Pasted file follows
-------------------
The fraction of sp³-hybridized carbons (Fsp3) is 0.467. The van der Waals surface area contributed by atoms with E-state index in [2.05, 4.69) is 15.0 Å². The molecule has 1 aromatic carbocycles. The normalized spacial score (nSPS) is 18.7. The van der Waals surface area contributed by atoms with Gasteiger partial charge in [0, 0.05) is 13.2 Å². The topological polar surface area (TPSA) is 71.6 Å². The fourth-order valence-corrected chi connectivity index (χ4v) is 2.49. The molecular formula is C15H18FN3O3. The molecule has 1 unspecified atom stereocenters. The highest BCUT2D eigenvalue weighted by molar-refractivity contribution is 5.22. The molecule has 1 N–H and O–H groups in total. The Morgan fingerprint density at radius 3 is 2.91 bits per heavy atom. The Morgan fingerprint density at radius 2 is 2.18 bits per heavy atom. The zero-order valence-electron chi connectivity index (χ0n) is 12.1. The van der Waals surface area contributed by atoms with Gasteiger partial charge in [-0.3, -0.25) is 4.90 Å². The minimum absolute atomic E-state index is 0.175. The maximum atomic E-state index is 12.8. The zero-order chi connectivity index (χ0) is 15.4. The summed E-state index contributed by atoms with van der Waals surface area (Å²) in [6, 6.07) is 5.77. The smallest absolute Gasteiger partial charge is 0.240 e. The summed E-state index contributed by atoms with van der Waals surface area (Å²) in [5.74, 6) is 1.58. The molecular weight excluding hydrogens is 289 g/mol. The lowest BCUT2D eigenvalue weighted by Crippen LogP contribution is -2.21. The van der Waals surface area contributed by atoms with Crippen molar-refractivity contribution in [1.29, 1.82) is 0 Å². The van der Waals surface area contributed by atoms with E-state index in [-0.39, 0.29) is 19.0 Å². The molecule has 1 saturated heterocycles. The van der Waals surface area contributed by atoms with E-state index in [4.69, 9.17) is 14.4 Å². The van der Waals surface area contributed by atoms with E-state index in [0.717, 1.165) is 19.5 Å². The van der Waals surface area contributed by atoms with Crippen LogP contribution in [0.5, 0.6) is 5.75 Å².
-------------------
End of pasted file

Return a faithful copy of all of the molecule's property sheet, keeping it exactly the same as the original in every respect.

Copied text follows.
The fraction of sp³-hybridized carbons (Fsp3) is 0.467. The van der Waals surface area contributed by atoms with E-state index in [2.05, 4.69) is 15.0 Å². The molecule has 1 aromatic carbocycles. The normalized spacial score (nSPS) is 18.7. The van der Waals surface area contributed by atoms with Gasteiger partial charge in [0, 0.05) is 13.2 Å². The topological polar surface area (TPSA) is 71.6 Å². The fourth-order valence-corrected chi connectivity index (χ4v) is 2.49. The molecular formula is C15H18FN3O3. The molecule has 1 unspecified atom stereocenters. The highest BCUT2D eigenvalue weighted by molar-refractivity contribution is 5.22. The molecule has 1 N–H and O–H groups in total. The Morgan fingerprint density at radius 3 is 2.91 bits per heavy atom. The Morgan fingerprint density at radius 2 is 2.18 bits per heavy atom. The zero-order valence-electron chi connectivity index (χ0n) is 12.1. The van der Waals surface area contributed by atoms with Gasteiger partial charge in [-0.3, -0.25) is 4.90 Å². The minimum absolute atomic E-state index is 0.175. The maximum atomic E-state index is 12.8. The zero-order chi connectivity index (χ0) is 15.4. The summed E-state index contributed by atoms with van der Waals surface area (Å²) in [6, 6.07) is 5.77. The smallest absolute Gasteiger partial charge is 0.240 e. The summed E-state index contributed by atoms with van der Waals surface area (Å²) in [5.74, 6) is 1.58. The molecular weight excluding hydrogens is 289 g/mol. The lowest BCUT2D eigenvalue weighted by Crippen LogP contribution is -2.21. The van der Waals surface area contributed by atoms with Crippen molar-refractivity contribution in [1.29, 1.82) is 0 Å². The van der Waals surface area contributed by atoms with E-state index in [-0.39, 0.29) is 19.0 Å². The molecule has 1 saturated heterocycles. The van der Waals surface area contributed by atoms with E-state index in [4.69, 9.17) is 14.4 Å². The van der Waals surface area contributed by atoms with E-state index in [0.717, 1.165) is 19.5 Å². The van der Waals surface area contributed by atoms with Crippen LogP contribution in [0.5, 0.6) is 5.75 Å².